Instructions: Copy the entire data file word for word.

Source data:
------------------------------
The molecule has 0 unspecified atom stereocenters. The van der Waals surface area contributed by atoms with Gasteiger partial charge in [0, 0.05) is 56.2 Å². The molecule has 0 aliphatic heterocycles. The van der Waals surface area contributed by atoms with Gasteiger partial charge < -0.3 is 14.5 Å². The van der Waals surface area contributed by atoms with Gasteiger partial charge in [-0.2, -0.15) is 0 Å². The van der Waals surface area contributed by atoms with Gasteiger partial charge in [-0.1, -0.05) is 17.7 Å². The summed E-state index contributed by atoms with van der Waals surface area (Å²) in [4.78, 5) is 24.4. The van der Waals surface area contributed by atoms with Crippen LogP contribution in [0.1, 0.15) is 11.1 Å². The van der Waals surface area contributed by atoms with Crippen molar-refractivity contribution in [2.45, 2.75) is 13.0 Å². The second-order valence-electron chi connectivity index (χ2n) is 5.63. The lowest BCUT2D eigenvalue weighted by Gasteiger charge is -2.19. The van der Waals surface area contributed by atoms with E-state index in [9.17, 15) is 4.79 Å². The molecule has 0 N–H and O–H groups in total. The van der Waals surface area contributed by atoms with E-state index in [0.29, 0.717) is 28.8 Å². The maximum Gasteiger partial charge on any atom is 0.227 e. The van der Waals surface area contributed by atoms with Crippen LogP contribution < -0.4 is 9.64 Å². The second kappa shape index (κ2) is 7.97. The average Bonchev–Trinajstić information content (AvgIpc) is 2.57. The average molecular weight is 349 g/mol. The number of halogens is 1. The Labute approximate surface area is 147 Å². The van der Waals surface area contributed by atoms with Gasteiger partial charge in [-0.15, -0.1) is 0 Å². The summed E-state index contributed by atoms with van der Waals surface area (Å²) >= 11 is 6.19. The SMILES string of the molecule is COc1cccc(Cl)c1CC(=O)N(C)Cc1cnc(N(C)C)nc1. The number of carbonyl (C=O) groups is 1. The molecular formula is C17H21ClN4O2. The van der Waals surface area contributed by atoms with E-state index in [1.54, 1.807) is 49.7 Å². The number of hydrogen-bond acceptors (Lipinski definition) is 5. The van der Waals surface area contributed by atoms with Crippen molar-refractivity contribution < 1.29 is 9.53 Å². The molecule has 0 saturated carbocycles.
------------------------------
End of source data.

The molecule has 0 unspecified atom stereocenters. The van der Waals surface area contributed by atoms with Gasteiger partial charge in [0, 0.05) is 56.2 Å². The molecule has 0 aliphatic heterocycles. The van der Waals surface area contributed by atoms with Gasteiger partial charge < -0.3 is 14.5 Å². The van der Waals surface area contributed by atoms with Gasteiger partial charge in [-0.2, -0.15) is 0 Å². The van der Waals surface area contributed by atoms with Gasteiger partial charge in [-0.1, -0.05) is 17.7 Å². The summed E-state index contributed by atoms with van der Waals surface area (Å²) in [4.78, 5) is 24.4. The van der Waals surface area contributed by atoms with Crippen LogP contribution in [0.1, 0.15) is 11.1 Å². The van der Waals surface area contributed by atoms with Crippen molar-refractivity contribution in [2.45, 2.75) is 13.0 Å². The second-order valence-electron chi connectivity index (χ2n) is 5.63. The lowest BCUT2D eigenvalue weighted by Gasteiger charge is -2.19. The van der Waals surface area contributed by atoms with E-state index in [9.17, 15) is 4.79 Å². The molecule has 0 N–H and O–H groups in total. The van der Waals surface area contributed by atoms with E-state index in [0.29, 0.717) is 28.8 Å². The maximum Gasteiger partial charge on any atom is 0.227 e. The van der Waals surface area contributed by atoms with Crippen LogP contribution < -0.4 is 9.64 Å². The second kappa shape index (κ2) is 7.97. The average Bonchev–Trinajstić information content (AvgIpc) is 2.57. The average molecular weight is 349 g/mol. The number of halogens is 1. The Labute approximate surface area is 147 Å². The van der Waals surface area contributed by atoms with Gasteiger partial charge in [-0.15, -0.1) is 0 Å². The summed E-state index contributed by atoms with van der Waals surface area (Å²) >= 11 is 6.19. The SMILES string of the molecule is COc1cccc(Cl)c1CC(=O)N(C)Cc1cnc(N(C)C)nc1. The number of carbonyl (C=O) groups is 1. The molecular formula is C17H21ClN4O2. The van der Waals surface area contributed by atoms with E-state index in [1.54, 1.807) is 49.7 Å². The number of hydrogen-bond acceptors (Lipinski definition) is 5. The van der Waals surface area contributed by atoms with Crippen molar-refractivity contribution < 1.29 is 9.53 Å². The molecule has 0 saturated carbocycles.